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Insurers should think more seriously about wildfire risk to property


October 9, 2014   by Greg Meckbach, Associate Editor


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Canadian insurers need to “start thinking” about the risk of property losses from wildfires in Canada and should consider lobbying regulators to require hurricane straps on new homes in order to reduce wind loss, speakers suggested Wednesday at the Annual Engineering Insurance Conference.

Before May 2011, the Institute for Catastrophic Loss Reduction (ICLR) was warning insurers that Canada would some day have a wildfire with insured losses of $1 billion or greater, suggested Glenn McGillivray, ICLR’s managing director.

“Slave Lake was pretty damn close to that,” McGillivray said of the Alberta town that experienced about $700 million in insured losses arising from a wildfire May 16, 2011. “We really have to start thinking about wildfire.”

He made his remarks during a presentation at AEIC, part of the Canadian Boiler & Machinery Underwriters Association (CB&MUA).

“Everybody I talked to (after Slave Lake) said, ‘I never saw that one coming’ and we deal with a wildfire expert at ICLR who said to me once, ‘Glenn, there are thousands of Slave Lakes across the country,'” McGillivray said.

He added 2013 was the fifth year in a row, in Canada, where total insured losses from catastrophes exceeded $1 billion.

“Some of the changes that we are seeing out of this is the homeowner’s product is no longer the cash cow any more,” McGillivray said, suggesting that in some years in the past, loss ratios for home insurance were 18 points lower than auto. “You knew you were going to get wrecked on auto. If it was a profit it was a small one. You always knew that the homeowner’s product was going to bail you out and that is not the case anymore.”

McGillivray showed charts listing major catastrophe losses in Canada. The “big event so far” in 2014 was the hail storm Aug. 7-8, which is estimated by Verisk Analytics Inc.’s Property Claims Services unit to have caused about $450 million in insured losses in and near Airdrie, Alta. Ontario catastrophes in 2014 included a tornado – measuring 2 on the Enhanced Fujita scale (which essentially means the wind speed was between 180 and 220 kilometres per hour) – that touched down June 17 in the community of Angus, about 100 kilometres north of Toronto.

Some homes in Angus were damaged because they were not built to code, suggested Dr. Gregory Kopp, a civil and environmental engineering professor at Western University in London, Ont. Kopp’s areas of expertise include the effect of wind on low buildings. He is a director of Western’s Boundary Layer Wind Tunnel Laboratory and lead researcher at the Insurance Research Lab for Better Homes in London – which ICLR uses for its research.

Kopp said some roof trusses in Angus were discovered to have one nail only, though the building code requires three nails to connect each roof truss to the top plate of the walls.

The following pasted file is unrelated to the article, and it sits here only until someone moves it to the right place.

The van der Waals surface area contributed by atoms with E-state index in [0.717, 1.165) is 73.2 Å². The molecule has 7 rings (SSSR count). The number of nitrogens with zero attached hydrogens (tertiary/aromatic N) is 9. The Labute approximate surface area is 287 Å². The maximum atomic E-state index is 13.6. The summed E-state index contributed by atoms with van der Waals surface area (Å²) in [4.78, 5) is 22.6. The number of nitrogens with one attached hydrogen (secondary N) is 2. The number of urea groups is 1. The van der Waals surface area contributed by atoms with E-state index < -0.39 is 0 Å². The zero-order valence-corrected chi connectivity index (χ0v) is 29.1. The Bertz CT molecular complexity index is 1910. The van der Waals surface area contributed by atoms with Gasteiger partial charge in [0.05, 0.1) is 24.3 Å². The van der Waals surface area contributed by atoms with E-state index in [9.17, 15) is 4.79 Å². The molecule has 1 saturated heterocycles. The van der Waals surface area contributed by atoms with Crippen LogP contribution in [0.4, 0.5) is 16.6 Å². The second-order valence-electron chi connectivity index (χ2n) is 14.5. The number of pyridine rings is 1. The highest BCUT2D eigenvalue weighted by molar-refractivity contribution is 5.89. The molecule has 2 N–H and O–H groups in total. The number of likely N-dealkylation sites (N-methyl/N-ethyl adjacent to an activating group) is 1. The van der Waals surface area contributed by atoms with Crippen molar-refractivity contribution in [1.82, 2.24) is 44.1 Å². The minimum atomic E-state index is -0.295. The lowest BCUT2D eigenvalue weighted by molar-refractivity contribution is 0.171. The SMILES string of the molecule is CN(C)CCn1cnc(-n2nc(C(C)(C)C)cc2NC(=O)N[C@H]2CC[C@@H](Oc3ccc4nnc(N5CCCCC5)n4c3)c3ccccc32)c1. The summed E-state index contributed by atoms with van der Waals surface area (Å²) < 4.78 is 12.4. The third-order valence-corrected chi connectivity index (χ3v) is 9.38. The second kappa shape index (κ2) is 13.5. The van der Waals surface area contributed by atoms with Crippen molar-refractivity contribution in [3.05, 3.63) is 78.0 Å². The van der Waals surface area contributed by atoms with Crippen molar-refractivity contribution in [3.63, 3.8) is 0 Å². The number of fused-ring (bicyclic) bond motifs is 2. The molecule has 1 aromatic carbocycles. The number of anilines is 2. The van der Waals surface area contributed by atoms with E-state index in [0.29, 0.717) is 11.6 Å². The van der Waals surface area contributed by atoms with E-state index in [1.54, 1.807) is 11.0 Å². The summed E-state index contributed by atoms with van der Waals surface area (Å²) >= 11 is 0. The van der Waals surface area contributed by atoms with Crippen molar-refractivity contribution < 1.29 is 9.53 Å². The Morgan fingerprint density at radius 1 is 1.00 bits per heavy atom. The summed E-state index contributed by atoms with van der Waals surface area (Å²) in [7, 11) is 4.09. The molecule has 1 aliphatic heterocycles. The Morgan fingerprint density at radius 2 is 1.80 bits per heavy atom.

At least 100 homes were damaged in Angus.

“A lot of these failures, we believe, were due to inadequate construction, lack of enforcement of code and lack of proper connections,” Kopp said during AEIC. “When you talk to people (after) a tornado, God gets blamed because it’s an act of God but I think this is an act of man doing something inadequately.”

Nails in roof trusses “play a big big role” in resisting the lift force of wind, Kopp suggested.

Adding hurricane straps to connect roof trusses to walls can also increase the strength, Kopp suggested, because in order to remove the roof truss from the top plate of the wall, the force of the wind would have to cut the nail.

“It is difficult to shear a nail but easier to pull it out,” he said, but added the National Model Building Code of Canada does not specify hurricane straps – which Kopps says are available for about 60 cents each from a hardware retailer.

“If this industry starts lobbying, I think we can get this in the code,” he said. “In the United States, where in some areas they don’t even want building codes — because that’s too much of an intrusion — they have requirements (for) hurricane straps and 2.5 inch nails.”

Canadian building codes generally require two-inch nails, he noted.

“Going from a 2-inch nail to a 2.5 inch nail roughly doubles the strength,” he said. “How much does that cost per house? Less than a case of beer.”

Kopp showed photos from the aftermath of two tornadoes that hit Vaughan, which borders Toronto to the north, on Aug. 20, 2009. That event damaged 500 homes – 25 of which had to be bulldozed – and caused insured losses of about $80 million, McGillivray told Canadian Underwriter earlier.

Kopp and some of his students investigated property damage in Vaughan in 2009.

“If we had hurricane straps on those houses, a lot of the damage would have been eliminated or reduced,” Kopp said Oct. 8 at AEIC. “When we talk about designing for tornadoes, people think we are crazy, but our analysis shows — based on full-scale testing, field observations and wind tunnel work —that we can, we think, actually keep roofs on houses with tornadoes as strong as we had in Vaughan or in Angus.”

ICLR persuaded the builder of a Calgary home to add hurricane straps, Kopp said, noting the total cost was estimated at less than $200.

“Builders don’t like putting these in,” he said. “One of my colleagues at the wind tunnel was building a new house, he wanted them put in, the builder (quoted) $10,000. That’s ridiculous, so my colleague went on the weekend and he nailed them in himself in a couple of hours. It’s literally two hours and 50 bucks.”